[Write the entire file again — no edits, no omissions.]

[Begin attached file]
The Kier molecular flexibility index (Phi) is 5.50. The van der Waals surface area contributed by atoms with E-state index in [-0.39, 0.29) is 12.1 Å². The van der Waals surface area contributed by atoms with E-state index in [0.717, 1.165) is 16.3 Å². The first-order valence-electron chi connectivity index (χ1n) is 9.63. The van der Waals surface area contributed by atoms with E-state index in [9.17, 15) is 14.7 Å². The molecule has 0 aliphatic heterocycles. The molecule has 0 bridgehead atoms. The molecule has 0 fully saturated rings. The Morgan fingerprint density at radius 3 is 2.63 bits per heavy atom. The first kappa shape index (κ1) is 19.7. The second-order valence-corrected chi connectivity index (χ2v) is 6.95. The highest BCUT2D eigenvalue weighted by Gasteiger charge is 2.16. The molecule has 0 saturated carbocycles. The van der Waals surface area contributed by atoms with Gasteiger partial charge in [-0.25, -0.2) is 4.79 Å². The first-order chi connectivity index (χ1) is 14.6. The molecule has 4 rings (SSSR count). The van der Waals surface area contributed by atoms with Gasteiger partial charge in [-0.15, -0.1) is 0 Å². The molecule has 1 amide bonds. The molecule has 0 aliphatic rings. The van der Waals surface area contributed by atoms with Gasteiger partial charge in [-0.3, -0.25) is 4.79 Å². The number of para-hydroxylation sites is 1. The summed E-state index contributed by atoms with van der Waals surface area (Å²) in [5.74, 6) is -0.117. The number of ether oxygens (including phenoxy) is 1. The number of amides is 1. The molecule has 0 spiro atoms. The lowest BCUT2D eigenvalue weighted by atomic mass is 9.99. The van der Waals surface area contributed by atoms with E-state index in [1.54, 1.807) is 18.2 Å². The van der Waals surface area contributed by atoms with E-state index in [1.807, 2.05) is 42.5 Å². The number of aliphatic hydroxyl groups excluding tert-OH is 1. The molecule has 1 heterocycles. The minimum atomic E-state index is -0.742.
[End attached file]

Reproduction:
The Kier molecular flexibility index (Phi) is 5.50. The van der Waals surface area contributed by atoms with E-state index in [-0.39, 0.29) is 12.1 Å². The van der Waals surface area contributed by atoms with E-state index in [0.717, 1.165) is 16.3 Å². The first-order valence-electron chi connectivity index (χ1n) is 9.63. The van der Waals surface area contributed by atoms with E-state index in [9.17, 15) is 14.7 Å². The molecule has 0 aliphatic heterocycles. The molecule has 0 bridgehead atoms. The molecule has 0 fully saturated rings. The Morgan fingerprint density at radius 3 is 2.63 bits per heavy atom. The first kappa shape index (κ1) is 19.7. The second-order valence-corrected chi connectivity index (χ2v) is 6.95. The highest BCUT2D eigenvalue weighted by Gasteiger charge is 2.16. The molecule has 0 saturated carbocycles. The van der Waals surface area contributed by atoms with Gasteiger partial charge in [-0.25, -0.2) is 4.79 Å². The first-order chi connectivity index (χ1) is 14.6. The molecule has 4 rings (SSSR count). The van der Waals surface area contributed by atoms with Gasteiger partial charge in [-0.15, -0.1) is 0 Å². The molecule has 1 amide bonds. The molecule has 0 aliphatic rings. The van der Waals surface area contributed by atoms with Gasteiger partial charge in [-0.3, -0.25) is 4.79 Å². The number of para-hydroxylation sites is 1. The summed E-state index contributed by atoms with van der Waals surface area (Å²) in [5.74, 6) is -0.117. The number of ether oxygens (including phenoxy) is 1. The number of amides is 1. The molecule has 0 spiro atoms. The lowest BCUT2D eigenvalue weighted by atomic mass is 9.99. The van der Waals surface area contributed by atoms with E-state index in [1.54, 1.807) is 18.2 Å². The van der Waals surface area contributed by atoms with E-state index in [1.807, 2.05) is 42.5 Å². The number of aliphatic hydroxyl groups excluding tert-OH is 1. The molecule has 1 heterocycles. The minimum atomic E-state index is -0.742.